Friday, July 12, 2024
TOD News Briefs

The Week in TOD News April 17-23, 2021

Sussex Avenue, Newark, NJ (top left); USDOT RAISE Grants (bottom left); New Orleans, LA (top right); Mobile vaccine sites, Metro Transit, Minneapolis, MN (bottom right)

Article of the Week

For USDOT, a Scientific Approach, and TOD Funds
William C. Vantuono, Railway Age, April 22, 2021

Source: FTA | Valley Metro

U.S. Department of Transportation (USDOT) Secretary Pete Buttigieg has appointed Dr. Robert C. Hampshire as the agency’s first Chief Science Officer in over 70 years. Dr. Hampshire said he looked forward to ensuring “our future transportation system is sustainable. It is important that USDOT incorporate scientific research to advance climate change initiatives that are fair and equitable to all.” USDOT will also reestablish its Center for Climate Change and Environmental Forecasting. This change comes as USDOT has announced a new competitive grant for TOD planning, prioritizing projects that improve air quality.

COVID-19 TOD News
Courtesy Minnesota Department of Health
Courtesy Minnesota Department of Health

MINNESOTARepurposed Metro Transit Buses Will Become ‘Mobile Vaccination Units’
Bring Me The News, April 22, 2021
Minnesota Governor Tim Walz announced an initiative to repurpose Metro Transit buses into mobile vaccination units to bring vaccines to underserved communities. Each bus has the capacity to vaccinate 150 people per day and will be staffed with volunteers from Blue Cross and Blue Shield of Minnesota. As the vaccine supply increases, and appointments at major vaccine centers remain open, the State is hoping this innovative method will help underserved populations often lacking transportation to get vaccinated.

Photo: Marc A. Hermann / MTA New York City Transit
Second Avenue Subway. Marc A. Hermann / MTA New York City Transit

NEW YORK—Comptroller: Debt Could Leave MTA Capital Plan Nearly $3B Short, Impact Planned NYC Transit Improvements
Eric Bascome, Staten Island Advance, April 22, 2021
Thomas DiNapoli, the New York State Comptroller, recently said that the MTA did not have the funds necessary to complete its $54.8 billion capital plan to bring the system into a state of good repair. The MTA borrowed $2.9 billion to cover operating costs due to the pandemic, leading to the funding gap. DiNapoli suggested that the agency would have to find new sources of revenue, or experience a large increase in ridership, to be able to fund commuter rail and transit capital projects, which include signal modernization, new tracks and cars, accessibility improvements, and the second phase of the Second Avenue Subway.

CALIFORNIA—COVID Drove Away BART and Caltrain Riders. Will Unnecessary ‘Deep Cleaning’ Bring Them Back?
Nico Savidge, The Mercury News, April 16, 2021
Despite amended CDC guidelines that state that the risk of catching COVID-19 from surfaces is extremely low, transit agencies, such as BART, continue to frequently disinfect their stations and rolling stock. What some critics are calling “hygiene theater” seems to be an expensive tactic to convince wary passengers that it is safe enough to return to transit. But these efforts come at a cost. For San Francisco’s Muni, the cost of cleaning is currently preventing the authority from expanding bus and light rail service. One former VTA Santa Clara Valley Transportation Authority commuter said that it was not concern about dirty surfaces, but the lack of space for social distancing that made her worry about taking the train to work.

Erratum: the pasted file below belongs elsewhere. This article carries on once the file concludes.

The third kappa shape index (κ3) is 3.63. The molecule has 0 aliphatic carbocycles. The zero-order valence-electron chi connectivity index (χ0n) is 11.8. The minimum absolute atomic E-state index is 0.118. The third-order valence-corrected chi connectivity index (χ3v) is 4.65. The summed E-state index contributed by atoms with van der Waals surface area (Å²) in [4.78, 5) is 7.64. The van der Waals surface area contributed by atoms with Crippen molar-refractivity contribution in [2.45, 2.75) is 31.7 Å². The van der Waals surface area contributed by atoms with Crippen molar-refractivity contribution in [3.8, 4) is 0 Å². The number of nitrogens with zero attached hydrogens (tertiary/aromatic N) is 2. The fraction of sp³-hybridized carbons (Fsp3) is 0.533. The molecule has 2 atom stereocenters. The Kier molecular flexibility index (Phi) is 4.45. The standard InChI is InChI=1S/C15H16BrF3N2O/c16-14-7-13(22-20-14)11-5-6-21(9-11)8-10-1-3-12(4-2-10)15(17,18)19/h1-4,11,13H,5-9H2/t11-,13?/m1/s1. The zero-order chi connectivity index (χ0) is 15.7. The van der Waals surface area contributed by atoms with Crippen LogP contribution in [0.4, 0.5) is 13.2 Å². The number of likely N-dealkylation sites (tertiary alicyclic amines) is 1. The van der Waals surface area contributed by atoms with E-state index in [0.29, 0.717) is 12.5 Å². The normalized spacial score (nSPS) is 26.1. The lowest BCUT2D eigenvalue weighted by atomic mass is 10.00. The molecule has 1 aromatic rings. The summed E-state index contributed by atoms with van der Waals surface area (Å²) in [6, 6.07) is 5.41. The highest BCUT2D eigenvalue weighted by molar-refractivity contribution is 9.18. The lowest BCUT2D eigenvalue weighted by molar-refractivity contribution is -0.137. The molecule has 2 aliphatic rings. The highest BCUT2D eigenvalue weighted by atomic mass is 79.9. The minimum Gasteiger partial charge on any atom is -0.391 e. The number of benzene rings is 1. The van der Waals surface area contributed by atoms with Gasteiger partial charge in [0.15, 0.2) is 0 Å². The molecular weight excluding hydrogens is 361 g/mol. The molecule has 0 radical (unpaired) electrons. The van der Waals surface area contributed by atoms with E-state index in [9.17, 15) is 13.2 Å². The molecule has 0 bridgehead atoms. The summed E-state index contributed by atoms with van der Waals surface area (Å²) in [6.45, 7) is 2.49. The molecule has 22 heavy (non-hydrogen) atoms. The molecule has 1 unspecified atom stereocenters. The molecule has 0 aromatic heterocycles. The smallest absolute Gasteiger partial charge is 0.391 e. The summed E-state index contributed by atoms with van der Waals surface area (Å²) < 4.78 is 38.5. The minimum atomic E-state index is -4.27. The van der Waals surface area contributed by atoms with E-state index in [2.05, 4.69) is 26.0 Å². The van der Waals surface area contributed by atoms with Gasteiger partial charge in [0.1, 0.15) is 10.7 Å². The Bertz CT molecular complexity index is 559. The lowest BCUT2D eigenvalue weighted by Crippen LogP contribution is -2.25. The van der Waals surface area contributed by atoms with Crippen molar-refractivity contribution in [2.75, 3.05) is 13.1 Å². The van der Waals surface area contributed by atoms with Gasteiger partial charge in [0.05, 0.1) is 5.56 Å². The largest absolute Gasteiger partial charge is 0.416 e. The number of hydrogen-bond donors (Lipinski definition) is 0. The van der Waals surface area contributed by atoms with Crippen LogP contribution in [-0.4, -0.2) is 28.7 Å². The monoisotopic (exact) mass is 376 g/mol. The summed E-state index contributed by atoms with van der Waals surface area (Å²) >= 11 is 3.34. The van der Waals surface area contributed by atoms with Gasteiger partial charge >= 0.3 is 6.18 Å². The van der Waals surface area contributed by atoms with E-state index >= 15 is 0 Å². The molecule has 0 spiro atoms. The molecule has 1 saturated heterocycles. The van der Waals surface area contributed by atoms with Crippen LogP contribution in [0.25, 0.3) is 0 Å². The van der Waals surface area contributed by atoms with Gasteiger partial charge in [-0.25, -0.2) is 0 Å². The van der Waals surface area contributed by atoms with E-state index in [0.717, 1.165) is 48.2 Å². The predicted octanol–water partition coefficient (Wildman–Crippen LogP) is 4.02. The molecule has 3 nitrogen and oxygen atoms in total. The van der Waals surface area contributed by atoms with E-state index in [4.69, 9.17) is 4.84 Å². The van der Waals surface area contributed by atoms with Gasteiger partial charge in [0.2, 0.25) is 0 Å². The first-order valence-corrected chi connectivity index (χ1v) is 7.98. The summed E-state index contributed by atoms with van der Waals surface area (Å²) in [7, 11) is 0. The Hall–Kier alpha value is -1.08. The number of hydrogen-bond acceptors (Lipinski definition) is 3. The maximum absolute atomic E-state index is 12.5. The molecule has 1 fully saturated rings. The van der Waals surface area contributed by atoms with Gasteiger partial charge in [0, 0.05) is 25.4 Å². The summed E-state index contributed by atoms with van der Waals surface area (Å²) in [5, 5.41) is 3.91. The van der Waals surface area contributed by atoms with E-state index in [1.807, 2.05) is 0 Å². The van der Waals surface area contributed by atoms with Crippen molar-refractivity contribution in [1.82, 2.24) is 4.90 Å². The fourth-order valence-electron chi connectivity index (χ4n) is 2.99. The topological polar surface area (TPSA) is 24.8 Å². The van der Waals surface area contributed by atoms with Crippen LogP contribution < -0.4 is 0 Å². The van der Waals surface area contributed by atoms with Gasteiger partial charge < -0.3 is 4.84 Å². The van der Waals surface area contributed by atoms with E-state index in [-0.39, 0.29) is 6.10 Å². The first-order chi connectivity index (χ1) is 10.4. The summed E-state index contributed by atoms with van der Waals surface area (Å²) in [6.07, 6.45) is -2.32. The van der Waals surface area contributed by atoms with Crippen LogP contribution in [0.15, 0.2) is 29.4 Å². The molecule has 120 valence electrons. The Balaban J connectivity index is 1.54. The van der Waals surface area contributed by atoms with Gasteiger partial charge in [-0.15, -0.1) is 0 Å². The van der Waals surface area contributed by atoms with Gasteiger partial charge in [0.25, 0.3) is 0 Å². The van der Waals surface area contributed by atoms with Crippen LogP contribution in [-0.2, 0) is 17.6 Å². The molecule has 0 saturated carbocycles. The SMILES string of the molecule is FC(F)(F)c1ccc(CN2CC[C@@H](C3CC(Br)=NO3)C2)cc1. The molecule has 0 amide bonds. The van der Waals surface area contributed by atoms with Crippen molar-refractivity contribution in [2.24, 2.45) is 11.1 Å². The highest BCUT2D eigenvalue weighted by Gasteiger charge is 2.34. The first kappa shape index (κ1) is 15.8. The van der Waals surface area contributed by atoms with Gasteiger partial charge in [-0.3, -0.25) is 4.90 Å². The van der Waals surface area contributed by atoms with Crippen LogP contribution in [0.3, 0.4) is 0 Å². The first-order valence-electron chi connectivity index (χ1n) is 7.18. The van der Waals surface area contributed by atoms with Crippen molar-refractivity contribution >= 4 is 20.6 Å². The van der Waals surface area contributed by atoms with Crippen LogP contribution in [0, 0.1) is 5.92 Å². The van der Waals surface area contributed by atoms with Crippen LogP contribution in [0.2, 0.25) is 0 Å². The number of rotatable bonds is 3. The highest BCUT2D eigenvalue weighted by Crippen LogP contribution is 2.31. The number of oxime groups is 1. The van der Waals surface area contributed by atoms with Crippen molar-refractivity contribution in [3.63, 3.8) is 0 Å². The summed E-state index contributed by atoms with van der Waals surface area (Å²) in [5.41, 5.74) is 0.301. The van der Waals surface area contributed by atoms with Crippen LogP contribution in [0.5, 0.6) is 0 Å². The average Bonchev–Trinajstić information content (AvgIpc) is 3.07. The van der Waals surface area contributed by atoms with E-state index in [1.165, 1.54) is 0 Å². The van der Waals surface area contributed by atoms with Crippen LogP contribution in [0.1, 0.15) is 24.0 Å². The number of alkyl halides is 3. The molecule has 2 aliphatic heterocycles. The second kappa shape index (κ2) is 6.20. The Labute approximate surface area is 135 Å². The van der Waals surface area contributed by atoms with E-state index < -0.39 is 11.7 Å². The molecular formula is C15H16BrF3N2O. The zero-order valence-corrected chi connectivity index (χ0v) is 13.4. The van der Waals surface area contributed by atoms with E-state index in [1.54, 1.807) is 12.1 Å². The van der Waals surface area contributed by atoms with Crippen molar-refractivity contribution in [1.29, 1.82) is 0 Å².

NJ TOD News

RARITAN—More Use of Waterfront Part of Plan From Raritan Sustainable Economic Development Plan
Erin McGuiness, Tapinto.net, April 22, 2021
The Raritan Sustainable Economic Development Committee has prepared a Vision Plan to revitalize its downtown, investing in creating connectivity with the riverfront to draw in visitors, and encouraging small multifamily development to promote economic diversity. The plan also calls for Raritan to apply for a Transit Village designation in the area around the NJ TRANSIT station.

MORRISTOWN—New Project Might Come Near Morristown’s Headquarters Plaza
Jared Kofsky, Jersey Digs, April 22, 2021
Developer Scotto Holdings has petitioned the Morristown Planning Board to approve a three-story residential project with 15 housing units on a currently vacant parking lot a half-mile walk from the Morristown NJ TRANSIT Station. Morristown has experienced growth in multifamily and mixed-use development over the last two decades.

GK tramrunner229 / Wikimedia Commons
GK tramrunner229 / Wikimedia Commons

LONG BRANCH—Pedestrian Bridge Proposed at Long Branch Railroad Station with an Intermodal Transit Facility
The Link News, April 20, 2021
Long Branch Mayor John Pallone announced plans to upgrade the city’s NJ TRANSIT station. The goal is to transform it into an intermodal transportation center, facilitating easier connections to buses and potentially to trolleys in the future. The electrification of the North Jersey Coast Line in Long Branch divided the business district and cut off the area west of the station. This project, which includes a pedestrian bridge, would help to improve access  to the Long Branch Transit Village area.

Google Maps Streetview
Google Maps Streetview

NEWARK212-Unit Development Could Come to Newark’s Sussex Avenue, Receive Tax Abatement
Jared Kofsky, Jersey Digs, April 20, 2021
The Newark Municipal Council is considering a proposal from developer Thomas-Carter Village Urban Renewal to build a mixed-use apartment building in the city’s University Heights neighborhood. The project would result in 212 housing units, of which 16 would be designated as affordable. The Council is also considering a 25-year payment in lieu of taxes (PILOT) tax abatement for the site. The property is within a half-mile walk of NJ TRANSIT service from Newark Broad Street Station, as well as Newark Light Rail’s Norfolk Street Station.


Dorrell Tibbs / Unsplash
Dorrell Tibbs / Unsplash
Transit and Equity

Why The Next Step for Antiracism is Transportation
Mouchka Heller, World Economic Forum, April 22, 2021